In the 1940s, the M3 submachine gun entered service in the United States military. The gun looks strikingly similar to a mechanic's grease gun, thus the "Grease Gun" nickname.


The Belgian Rattlesnake

The Lewis Automatic machine gun was a light machine gun that was far more portable than the Vickers or Maxim machine guns during World War I. Its accurate, rapid fire earned it the nickname "The Belgian Rattlesnake."


Mattel gun

During the Vietnam War, the M16 machine gun came to prominence for American units. Many of the earliest models were poorly made, to the extent that soldiers called them toy guns -- and they associated toys with a major toy manufacturer, Mattel. Thus, the Mattel gun nickname.


The Devil's Paintbrush

In the 1880s, British weapons maker Hiram Maxim devised a recoil-operated machine gun that bore his name. On the battlefield, the 550-round-per-minute beast was "The Devil's Paintbrush," painting scenes of bloody carnage.


Staple gun

The Heckler & Koch P7 looks like the kind of handgun that a spy would carry. It's small, lightweight and accurate. And it has a "squeeze" cocking mechanism that resembles that of a staple gun.


Old Slabsides

The Colt M1911A1 is "Old Slabsides," a legendary pistol that became the standard-issue sidearm in the United States military. The nickname comes from the two large slab pieces that make up the handgrip.


Meat Chopper

During World War II, a four-gun configuration made up the M45 Quadmount, a vehicle-mounted machine gun often used against low-flying Axis warplanes. The guns could also be used against men on the ground, thus the name Meat Chopper.


Combat Tupperware

Glock handguns are well-known for their plastic frames. They're sometimes called "combat tupperware," but the name isn't derisive. Glocks are regarded as solid, well-constructed weapons.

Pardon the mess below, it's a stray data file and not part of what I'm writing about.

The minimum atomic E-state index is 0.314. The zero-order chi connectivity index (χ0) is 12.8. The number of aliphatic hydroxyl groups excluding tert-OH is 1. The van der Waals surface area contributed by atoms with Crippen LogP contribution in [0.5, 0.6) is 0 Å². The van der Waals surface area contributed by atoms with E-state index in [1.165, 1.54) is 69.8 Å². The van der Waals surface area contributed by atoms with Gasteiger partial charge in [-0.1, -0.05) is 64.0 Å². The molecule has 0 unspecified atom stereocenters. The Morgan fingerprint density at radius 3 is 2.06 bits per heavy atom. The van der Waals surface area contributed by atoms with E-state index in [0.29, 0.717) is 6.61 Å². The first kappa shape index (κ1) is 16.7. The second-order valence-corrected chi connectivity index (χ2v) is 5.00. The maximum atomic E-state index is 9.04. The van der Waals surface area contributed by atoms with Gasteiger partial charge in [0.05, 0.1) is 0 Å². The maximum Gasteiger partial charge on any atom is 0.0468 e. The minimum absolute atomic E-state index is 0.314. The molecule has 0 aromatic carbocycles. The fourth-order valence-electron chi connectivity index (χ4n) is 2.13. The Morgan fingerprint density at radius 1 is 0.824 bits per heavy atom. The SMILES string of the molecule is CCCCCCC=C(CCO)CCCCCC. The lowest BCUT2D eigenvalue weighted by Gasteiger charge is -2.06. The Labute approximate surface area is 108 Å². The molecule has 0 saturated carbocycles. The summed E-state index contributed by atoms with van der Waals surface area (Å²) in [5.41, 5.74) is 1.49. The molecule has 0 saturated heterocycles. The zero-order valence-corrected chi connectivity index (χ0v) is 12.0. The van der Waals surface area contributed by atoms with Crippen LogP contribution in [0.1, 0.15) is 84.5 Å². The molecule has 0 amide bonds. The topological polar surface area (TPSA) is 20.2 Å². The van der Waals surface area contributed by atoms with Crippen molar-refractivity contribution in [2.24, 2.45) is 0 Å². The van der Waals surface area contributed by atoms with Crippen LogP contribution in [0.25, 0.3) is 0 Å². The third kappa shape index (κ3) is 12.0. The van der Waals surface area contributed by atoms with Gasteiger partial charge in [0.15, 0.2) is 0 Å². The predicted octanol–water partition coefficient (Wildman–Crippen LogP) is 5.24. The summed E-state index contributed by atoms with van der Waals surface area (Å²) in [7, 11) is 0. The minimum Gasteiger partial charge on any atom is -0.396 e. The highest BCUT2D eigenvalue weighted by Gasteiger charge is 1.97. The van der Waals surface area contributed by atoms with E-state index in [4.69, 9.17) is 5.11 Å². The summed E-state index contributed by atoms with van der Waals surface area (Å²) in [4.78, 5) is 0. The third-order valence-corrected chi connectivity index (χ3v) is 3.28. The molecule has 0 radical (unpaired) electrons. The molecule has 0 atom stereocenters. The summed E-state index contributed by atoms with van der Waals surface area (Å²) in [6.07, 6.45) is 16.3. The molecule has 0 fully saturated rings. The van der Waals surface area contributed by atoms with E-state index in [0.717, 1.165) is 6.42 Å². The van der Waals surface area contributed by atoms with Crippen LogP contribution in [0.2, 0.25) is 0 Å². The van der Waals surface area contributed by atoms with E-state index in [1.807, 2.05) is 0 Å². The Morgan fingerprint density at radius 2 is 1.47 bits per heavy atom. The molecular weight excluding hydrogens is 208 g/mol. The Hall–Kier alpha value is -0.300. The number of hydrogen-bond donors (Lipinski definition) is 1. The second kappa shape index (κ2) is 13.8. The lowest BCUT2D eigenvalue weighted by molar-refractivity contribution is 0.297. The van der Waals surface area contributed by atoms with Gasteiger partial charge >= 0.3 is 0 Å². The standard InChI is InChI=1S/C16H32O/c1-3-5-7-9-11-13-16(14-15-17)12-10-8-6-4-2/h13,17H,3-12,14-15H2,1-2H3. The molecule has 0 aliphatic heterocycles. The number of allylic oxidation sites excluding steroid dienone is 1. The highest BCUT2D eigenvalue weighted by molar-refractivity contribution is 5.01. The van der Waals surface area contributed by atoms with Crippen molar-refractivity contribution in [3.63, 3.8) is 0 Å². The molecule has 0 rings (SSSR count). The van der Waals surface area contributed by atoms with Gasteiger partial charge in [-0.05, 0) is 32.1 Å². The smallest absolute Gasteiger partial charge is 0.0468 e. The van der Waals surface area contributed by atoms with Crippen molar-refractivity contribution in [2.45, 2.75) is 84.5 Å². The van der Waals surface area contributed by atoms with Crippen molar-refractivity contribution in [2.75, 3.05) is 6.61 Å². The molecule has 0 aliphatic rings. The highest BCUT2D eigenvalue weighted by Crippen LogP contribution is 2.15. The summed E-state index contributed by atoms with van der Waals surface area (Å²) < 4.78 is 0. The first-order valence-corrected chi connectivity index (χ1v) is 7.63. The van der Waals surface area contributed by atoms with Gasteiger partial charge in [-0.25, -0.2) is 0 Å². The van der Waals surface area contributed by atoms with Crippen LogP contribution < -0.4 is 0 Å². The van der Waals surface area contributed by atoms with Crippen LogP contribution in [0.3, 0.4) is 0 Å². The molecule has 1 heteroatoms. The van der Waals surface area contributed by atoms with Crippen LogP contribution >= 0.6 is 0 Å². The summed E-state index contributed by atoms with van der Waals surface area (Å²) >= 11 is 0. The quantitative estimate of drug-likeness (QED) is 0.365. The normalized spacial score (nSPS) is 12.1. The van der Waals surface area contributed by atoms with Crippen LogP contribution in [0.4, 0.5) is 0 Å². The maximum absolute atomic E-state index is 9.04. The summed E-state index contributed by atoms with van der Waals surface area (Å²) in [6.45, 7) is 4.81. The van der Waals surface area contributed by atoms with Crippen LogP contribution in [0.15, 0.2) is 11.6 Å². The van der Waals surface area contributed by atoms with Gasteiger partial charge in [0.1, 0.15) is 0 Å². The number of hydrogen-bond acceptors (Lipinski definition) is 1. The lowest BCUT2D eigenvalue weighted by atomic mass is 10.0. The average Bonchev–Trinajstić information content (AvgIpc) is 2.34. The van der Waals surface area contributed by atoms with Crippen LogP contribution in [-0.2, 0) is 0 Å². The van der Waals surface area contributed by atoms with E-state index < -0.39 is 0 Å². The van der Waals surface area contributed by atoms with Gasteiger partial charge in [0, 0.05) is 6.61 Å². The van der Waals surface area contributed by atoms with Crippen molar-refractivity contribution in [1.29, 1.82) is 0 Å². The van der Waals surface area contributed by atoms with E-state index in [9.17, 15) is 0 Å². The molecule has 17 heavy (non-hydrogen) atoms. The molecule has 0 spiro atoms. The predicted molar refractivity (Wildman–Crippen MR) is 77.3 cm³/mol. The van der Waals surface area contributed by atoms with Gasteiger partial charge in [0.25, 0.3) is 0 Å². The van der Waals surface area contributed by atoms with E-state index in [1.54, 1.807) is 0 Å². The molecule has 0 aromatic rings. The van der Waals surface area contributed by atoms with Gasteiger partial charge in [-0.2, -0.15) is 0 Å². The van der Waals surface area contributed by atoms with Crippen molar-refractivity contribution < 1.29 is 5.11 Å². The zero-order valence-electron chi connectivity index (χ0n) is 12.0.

Alley Sweeper

The Remington 870 shotgun is iconic for its bulletproof reliability and durability. It's the Trench Sweeper or the Alley Sweeper, useful for clearing out enemies in tight quarters.


Trench Sweeper

During the carnage of World War I, Allied troops sometimes dove headlong into enemy trenches with the "Trench Sweeper," the Winchester Model 1897 shotgun. In the close-quarters combat of the trenches, the spread of the lead shot made up for inaccurate rounds fired under duress.


Black Rifle

Due to its all-black finish, the M16 has been called the "Black Rifle." It became a legendary weapon starting in the Vietnam War era.


Screaming Mimi

During World War II, the Nazis deployed rocket artillery of all types. Allied troops had the serious misfortune of dreading the incoming sound of the rockets, and they nicknamed them "Screaming Mimis."


King of Nines

The Browning Hi-Power semi-automatic pistol was first made in the '30s, and it was called "Hi-Power" thanks to its large 13-round cartridge. It's available in both 9mm and .40-caliber models, but the 9mm is particularly well-regarded -- it's the King of Nines.


"The Right Arm of the Free World"

During the Cold War era, NATO countries frequently used the FN FAL battle rifle. It was so commonly associated with the West that it was called "The Right Arm of the Free World."


The Grand Old Lady of No Man's Land

During World War I, the deadly area between trenches was called "no man's land." It was ruled in part by savage weapons like the Vickers machine gun, a British water-cooled machine gun that mowed down Germans in countless numbers.